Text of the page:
Poor immigrants in South Africa are living in fear and hunger under the Covid-19 lockdown, and civil society groups are blaming government’s “exclusionary” lockdown regulations.

Densely populated Alexandra in Johannesburg is situated in the city’s epicentre of Covid-19 cases and is home to thousands of undocumented immigrants living in informal settlements around the township.

Rays of Hope, a non-profit organisation operating in the area, has reached 43,000 people in its massive campaign to feed the hungry since the beginning of the lockdown.

The group’s CEO, Sihle Mooi, said about 5% of their beneficiaries were undocumented immigrants who lived in fear of xenophobic attacks even for the simple act of accepting free food.

Government-issued food parcels and other social services were only available to those who had documentation, including a South African ID.

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“It’s a growing concern in that area because there is this sentiment that some people should not benefit from the food parcels,” said Mooi.

Falling through the cracks of government bureaucracy

The Consortium for Refugees and Migrants in SA (CORMSA) said it had repeatedly tried to engage government on solutions which could assist this group that fell through the cracks of government bureaucracy.

According to CORMSA spokesperson Abigail Dawson, the group had concerns with the exclusion of both undocumented and documented immigrants, as well as asylum seekers.

“These are among the most vulnerable people in our society. These people have no form of income as a result of the lockdown because they depend on the informal economy to survive,” said Dawson. “Our viewpoint is that once people feel pushed to a corner, they could take risky measures in order to find food and other resources they need to survive.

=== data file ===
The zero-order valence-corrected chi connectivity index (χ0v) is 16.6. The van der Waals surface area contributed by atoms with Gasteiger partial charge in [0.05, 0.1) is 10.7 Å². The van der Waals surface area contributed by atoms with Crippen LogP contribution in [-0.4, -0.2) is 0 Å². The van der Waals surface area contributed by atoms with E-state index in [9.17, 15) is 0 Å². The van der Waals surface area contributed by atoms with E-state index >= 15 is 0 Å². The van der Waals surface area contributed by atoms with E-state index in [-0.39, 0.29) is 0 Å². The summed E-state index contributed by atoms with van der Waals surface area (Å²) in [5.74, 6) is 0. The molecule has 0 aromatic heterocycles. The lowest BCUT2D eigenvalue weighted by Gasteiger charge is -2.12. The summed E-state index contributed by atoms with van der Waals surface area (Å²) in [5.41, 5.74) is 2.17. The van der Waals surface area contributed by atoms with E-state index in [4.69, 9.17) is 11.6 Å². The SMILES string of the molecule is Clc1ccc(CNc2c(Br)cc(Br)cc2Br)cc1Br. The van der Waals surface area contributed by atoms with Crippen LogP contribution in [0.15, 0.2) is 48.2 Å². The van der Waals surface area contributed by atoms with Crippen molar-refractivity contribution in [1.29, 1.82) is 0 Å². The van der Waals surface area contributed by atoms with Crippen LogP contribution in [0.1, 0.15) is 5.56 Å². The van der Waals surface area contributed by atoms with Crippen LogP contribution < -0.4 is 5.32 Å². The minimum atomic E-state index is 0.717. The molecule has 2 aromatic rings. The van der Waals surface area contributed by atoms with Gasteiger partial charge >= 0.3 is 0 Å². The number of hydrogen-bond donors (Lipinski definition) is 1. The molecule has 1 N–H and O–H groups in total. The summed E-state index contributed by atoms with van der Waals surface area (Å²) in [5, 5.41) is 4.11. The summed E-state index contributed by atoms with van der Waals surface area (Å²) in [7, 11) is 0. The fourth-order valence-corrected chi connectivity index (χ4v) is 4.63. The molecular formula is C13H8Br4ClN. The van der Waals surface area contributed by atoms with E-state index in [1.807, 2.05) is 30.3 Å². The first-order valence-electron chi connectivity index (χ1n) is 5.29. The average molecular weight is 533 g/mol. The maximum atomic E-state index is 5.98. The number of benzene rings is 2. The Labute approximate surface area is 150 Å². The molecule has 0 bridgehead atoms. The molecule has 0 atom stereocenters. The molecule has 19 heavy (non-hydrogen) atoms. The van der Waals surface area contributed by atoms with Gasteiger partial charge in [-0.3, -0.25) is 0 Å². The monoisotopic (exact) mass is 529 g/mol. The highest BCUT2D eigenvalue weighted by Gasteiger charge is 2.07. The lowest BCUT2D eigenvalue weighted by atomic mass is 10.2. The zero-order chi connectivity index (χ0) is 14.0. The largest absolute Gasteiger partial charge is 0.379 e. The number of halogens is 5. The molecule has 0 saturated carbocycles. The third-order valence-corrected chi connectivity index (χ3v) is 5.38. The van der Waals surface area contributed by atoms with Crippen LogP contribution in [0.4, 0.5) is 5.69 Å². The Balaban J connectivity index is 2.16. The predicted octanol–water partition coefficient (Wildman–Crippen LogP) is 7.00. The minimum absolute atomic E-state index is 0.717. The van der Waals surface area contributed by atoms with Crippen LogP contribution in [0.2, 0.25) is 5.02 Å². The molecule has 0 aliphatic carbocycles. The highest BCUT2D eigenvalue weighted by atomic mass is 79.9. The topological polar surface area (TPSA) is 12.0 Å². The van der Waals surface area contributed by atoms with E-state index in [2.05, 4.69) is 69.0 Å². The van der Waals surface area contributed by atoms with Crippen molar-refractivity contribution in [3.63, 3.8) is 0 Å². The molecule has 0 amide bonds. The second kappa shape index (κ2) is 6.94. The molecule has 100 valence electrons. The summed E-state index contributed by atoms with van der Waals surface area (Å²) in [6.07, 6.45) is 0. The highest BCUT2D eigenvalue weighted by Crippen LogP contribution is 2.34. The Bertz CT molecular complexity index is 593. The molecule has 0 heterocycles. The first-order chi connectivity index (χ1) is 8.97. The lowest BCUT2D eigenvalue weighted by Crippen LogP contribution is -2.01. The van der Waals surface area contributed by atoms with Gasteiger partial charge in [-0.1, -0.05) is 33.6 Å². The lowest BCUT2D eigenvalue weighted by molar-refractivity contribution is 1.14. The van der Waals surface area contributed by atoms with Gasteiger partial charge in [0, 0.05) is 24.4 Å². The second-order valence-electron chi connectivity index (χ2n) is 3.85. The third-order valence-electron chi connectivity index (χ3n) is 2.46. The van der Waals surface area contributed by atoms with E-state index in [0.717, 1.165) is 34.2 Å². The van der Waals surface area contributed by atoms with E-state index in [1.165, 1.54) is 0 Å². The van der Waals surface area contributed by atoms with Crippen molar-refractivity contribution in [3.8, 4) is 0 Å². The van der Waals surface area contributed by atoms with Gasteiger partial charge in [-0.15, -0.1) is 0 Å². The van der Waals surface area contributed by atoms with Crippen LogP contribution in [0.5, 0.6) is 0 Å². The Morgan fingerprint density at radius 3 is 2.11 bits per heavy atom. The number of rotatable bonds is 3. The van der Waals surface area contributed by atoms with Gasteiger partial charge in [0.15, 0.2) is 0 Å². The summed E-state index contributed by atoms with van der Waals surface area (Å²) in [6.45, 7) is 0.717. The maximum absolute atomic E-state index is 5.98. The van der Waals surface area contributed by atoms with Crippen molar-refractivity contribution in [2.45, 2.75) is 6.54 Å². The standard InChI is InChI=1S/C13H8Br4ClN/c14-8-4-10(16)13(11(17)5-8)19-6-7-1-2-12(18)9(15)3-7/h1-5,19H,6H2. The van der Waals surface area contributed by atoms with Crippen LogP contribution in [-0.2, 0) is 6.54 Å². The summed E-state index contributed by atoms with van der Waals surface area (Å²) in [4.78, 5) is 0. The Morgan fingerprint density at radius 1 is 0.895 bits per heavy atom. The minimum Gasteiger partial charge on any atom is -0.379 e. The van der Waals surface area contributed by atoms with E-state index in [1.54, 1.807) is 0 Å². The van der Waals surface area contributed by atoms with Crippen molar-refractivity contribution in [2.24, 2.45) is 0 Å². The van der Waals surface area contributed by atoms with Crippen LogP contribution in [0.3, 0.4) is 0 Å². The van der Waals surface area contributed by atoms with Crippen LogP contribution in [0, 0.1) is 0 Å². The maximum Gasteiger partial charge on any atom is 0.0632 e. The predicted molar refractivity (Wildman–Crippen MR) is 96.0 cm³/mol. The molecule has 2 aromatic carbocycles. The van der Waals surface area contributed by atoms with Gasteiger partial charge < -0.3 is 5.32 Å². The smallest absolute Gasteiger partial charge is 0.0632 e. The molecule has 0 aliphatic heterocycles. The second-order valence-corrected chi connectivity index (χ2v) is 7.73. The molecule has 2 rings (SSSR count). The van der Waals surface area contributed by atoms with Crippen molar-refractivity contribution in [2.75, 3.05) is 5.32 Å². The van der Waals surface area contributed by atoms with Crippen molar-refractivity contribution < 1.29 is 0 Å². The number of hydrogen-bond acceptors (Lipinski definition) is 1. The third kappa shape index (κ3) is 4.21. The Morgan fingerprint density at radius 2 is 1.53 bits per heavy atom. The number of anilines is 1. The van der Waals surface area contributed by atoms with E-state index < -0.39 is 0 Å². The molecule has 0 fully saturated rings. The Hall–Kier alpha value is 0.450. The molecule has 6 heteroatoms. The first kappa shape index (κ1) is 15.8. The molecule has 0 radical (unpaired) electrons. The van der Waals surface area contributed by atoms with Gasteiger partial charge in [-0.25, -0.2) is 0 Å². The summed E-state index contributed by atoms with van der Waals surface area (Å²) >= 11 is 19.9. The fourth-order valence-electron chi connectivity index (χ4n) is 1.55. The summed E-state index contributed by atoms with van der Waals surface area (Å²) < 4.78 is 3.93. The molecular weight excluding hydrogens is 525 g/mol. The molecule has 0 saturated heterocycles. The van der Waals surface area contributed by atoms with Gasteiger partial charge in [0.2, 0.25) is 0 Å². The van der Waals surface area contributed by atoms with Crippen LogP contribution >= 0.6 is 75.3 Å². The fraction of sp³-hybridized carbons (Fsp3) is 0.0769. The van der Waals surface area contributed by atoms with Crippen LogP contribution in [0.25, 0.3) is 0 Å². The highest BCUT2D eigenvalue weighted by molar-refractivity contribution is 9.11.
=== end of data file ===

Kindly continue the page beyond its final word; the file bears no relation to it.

“Thus they will simply not adhere to social distancing and other regulations in an attempt to find food.

“There are also cases of people trying to return to their countries out of desperation so there is a huge concern around the wellness and safety of these people.”

Plight of undocumented children

The United Nations International Children’s Emergency Fund (UNICEF) also expressed concern about the plight of undocumented children whose families could no longer provide an income as a result of the lockdown.

UNICEF SA’s Helen Nyangoya said various organisations had written to government urging that provisions be made available for immigrants who did not qualify for state assistance.

“They are suggesting that, for instance, the current R350 social distress grant should be made available to those who are in need, regardless of their immigration status.

“But then there is also the fear from undocumented migrants who do not want to come forward because of the possibility of their locations being known, putting them at risk of deportation,” said Nyangoya.

Since the lockdown, the department of home affairs has not been issuing certificates for asylum seekers but informed asylum seekers that no one would be deported during the lockdown.

“But we don’t know how this will be applied when the lockdown is lifted. Even now, despite the fact that government said no evictions would be carried out during the lockdown, some evictions have happened,” she said.

According to Auditor-General Kimi Makwetu’s latest report on the processing of undocumented immigrants at the department of home affairs, the backlog in the processing of this group meant it would take 68 years for the department to process current asylum seekers.

“During this process, many individuals apply for asylum and remain in the country indefinitely, pending the final decision on their status,” the report said.

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Simnikiwe Hlatshaneni – Citizen

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